Markup of H. R. 2693, the Oil Pollution Research and Development Program Reauthorization Act of 2010; and H. R. 5716, the Safer Oil and Natural Gas Drilling Technology Research and Development Act
COMMITTEE APPROVES BILLS TO ENHANCE SAFE DRILLING TECHNOLOGIES, OIL SPILL RESPONSE EFFORTS
Washington D.C. – Today, the House Science and Technology Committee approved two bills to strengthen federal research into technologies that could assist in future oil spill cleanup. The bills, H.R. 5716, the Safer Oil and Natural Gas Drilling Technology Research and Development Act, and H.R. 2693, the Oil Pollution Research and Development Program Reauthorization Act of 2010, both passed out of Committee today by voice vote.
A longtime supporter of advancing safe and environmentally responsible drilling practices, Ranking Member Ralph Hall (R-TX) played a leading role in the research and development (R&D) program amended by H.R. 5716, originally established by Section 999 of the Energy Policy Act of 2005. Praising the collaborative research and organizational structure supported by the program, Hall said “This is the only R&D program in the Federal government capable of ramping up activities quickly and effectively to address the renewed interest in drilling technology research in the wake of the Deepwater Horizon disaster.”
Hall continued, “Unfortunately, despite its clear and growing importance, the program remains targeted by the Administration. I think this represents a clear mis-prioritization.”
During the last two years, the Obama Administration eliminated Department of Energy (DOE) fossil energy R&D unrelated to climate change. Congress has rejected this recommendation and provided funding for important research in this area, including the Section 999 program. Several Republicans today criticized the lack of foresight by the Administration in attempting to terminate research that could contribute to safer and more environmentally sound oil and natural gas exploration and production. After passing five amendments with bipartisan support, the Committee today unanimously approved of H.R. 5716.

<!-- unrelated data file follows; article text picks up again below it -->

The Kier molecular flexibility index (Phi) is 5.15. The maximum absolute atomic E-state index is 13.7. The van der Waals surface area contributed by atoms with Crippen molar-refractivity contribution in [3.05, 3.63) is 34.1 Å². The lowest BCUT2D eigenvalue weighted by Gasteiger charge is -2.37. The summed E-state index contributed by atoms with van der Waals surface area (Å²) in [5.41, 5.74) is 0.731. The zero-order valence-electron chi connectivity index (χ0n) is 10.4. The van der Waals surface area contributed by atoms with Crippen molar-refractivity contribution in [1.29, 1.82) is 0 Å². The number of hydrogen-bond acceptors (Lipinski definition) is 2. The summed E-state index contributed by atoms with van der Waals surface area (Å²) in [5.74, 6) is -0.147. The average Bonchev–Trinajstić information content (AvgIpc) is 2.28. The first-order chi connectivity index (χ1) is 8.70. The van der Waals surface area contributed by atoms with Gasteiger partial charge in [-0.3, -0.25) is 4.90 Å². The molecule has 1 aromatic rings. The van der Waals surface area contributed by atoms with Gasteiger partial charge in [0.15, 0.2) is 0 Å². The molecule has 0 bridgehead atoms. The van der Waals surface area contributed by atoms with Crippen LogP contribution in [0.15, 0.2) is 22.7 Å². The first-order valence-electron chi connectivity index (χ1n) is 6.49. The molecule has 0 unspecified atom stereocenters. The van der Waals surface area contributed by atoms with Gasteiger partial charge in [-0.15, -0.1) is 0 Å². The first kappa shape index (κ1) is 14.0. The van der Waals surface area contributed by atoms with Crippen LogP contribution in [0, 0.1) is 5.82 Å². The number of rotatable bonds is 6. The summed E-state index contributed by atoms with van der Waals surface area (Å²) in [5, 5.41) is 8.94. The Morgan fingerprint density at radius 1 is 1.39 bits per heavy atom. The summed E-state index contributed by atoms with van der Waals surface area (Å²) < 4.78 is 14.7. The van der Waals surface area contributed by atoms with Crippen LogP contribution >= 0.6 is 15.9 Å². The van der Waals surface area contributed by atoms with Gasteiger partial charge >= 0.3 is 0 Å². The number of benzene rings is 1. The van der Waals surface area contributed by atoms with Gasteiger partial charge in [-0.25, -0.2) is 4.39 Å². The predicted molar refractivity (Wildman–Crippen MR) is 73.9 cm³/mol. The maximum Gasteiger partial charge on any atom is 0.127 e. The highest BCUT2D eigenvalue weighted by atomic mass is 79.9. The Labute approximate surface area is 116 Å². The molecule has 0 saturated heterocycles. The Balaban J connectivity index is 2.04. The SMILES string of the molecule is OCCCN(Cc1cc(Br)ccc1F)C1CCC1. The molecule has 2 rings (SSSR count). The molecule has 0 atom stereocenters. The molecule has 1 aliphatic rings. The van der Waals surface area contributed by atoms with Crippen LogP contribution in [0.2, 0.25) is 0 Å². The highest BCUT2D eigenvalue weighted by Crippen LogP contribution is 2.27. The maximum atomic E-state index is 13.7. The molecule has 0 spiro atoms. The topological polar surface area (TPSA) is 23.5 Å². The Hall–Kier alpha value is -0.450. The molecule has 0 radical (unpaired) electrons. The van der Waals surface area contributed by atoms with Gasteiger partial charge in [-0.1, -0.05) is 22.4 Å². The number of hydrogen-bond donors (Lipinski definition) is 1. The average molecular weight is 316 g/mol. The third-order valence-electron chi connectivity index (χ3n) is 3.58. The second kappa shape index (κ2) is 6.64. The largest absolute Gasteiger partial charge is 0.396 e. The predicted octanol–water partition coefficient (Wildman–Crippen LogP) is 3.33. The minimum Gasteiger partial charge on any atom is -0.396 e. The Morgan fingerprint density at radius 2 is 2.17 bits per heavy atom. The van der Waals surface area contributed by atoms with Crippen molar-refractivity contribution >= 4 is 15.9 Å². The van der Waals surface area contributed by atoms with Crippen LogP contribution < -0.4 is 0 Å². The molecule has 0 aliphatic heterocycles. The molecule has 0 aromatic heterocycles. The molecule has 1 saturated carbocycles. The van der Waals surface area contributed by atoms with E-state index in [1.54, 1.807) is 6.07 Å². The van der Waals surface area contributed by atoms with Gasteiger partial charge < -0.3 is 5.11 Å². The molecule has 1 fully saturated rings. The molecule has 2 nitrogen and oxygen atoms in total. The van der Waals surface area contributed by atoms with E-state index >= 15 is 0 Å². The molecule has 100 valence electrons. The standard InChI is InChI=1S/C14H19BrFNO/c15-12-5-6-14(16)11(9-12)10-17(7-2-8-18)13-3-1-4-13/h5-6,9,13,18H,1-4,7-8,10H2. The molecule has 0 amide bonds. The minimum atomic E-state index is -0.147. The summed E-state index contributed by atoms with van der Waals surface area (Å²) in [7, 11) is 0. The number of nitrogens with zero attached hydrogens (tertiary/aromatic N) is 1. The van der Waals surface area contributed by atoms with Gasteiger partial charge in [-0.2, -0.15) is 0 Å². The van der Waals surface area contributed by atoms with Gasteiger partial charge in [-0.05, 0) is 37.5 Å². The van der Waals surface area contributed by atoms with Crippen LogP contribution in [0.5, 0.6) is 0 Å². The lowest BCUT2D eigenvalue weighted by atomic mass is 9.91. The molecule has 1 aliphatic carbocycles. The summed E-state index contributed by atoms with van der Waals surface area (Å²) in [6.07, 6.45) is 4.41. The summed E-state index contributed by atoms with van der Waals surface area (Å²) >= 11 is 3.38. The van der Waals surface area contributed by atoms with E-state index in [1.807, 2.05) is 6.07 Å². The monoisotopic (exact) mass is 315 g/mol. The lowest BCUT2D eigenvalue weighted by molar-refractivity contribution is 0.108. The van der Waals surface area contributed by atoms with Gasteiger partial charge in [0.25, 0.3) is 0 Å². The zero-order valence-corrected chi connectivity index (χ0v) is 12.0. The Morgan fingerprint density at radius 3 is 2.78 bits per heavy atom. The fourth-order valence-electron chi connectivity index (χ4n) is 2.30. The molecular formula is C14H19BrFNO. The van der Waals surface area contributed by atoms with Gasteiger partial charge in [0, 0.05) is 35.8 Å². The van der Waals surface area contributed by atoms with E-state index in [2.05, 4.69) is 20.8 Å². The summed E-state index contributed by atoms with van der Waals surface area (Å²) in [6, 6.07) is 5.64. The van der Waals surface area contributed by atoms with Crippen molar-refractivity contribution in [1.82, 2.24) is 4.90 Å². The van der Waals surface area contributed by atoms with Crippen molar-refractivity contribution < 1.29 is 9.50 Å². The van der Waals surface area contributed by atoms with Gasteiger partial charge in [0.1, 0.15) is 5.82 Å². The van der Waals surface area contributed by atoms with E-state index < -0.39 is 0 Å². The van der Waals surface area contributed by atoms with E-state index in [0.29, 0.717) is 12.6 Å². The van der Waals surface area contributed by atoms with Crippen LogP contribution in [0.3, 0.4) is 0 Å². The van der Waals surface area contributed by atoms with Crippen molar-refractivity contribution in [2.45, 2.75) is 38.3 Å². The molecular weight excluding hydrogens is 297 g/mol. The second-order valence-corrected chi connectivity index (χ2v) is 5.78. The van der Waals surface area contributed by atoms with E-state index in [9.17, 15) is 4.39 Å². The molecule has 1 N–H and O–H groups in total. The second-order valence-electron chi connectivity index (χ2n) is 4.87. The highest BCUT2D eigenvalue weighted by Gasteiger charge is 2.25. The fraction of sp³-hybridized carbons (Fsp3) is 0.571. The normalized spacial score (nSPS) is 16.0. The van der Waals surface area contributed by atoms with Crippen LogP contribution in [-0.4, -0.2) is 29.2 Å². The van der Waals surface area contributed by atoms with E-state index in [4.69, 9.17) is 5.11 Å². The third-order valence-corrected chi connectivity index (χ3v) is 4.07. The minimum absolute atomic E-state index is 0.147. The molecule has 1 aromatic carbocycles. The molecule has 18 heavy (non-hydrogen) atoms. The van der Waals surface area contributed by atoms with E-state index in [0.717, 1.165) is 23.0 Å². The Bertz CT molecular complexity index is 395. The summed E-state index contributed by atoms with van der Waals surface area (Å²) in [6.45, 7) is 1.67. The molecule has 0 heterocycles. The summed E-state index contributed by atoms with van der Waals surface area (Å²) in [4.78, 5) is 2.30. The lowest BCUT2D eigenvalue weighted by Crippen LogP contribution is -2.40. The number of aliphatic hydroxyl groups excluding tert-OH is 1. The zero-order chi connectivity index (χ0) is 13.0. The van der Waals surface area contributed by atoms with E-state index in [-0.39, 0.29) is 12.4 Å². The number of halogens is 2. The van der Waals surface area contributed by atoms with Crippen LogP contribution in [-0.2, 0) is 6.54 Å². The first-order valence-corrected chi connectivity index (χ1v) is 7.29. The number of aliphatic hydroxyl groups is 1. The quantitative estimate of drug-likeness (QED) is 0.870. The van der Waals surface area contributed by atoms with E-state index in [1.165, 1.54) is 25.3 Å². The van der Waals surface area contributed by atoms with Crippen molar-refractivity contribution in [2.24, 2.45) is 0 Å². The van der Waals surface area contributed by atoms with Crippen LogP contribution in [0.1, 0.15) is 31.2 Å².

The other bill considered today, H.R. 2693, amends the Federal Oil Spill Research Program Act to encourage the development of technologies to assist in future oil spill cleanup. While supportive of the intent, Republicans expressed several concerns regarding the increased scope of the bill, and the shift away from the primary focus in existing law of technology development towards more research on the environmental effects of technology.
First introduced last year, the Committee today marked up a significantly different version of the bill. In this bill, the Coast Guard remains the Chair of the Interagency Committee, but the other participants are limited to the National Oceanic and Atmospheric Administration (NOAA), the Environmental Protection Agency (EPA) and the Department of Interior.
“While I understand the concerns that the Interagency Committee was unwieldy, we heard testimony that the current structure works,” noted Ranking Member Hall. “So, I am left wondering if this is a case of a solution in search of a problem.”
Republicans further raised concerns and offered amendments to focus research on technology development and demonstration, and questioned the appropriateness of directing the program to participate in the development of international cleanup standards. While supportive of coordination and cooperation with other countries to develop technologies and establish best practices, Republicans stressed that the U.S. should not divert limited resources away from technology development.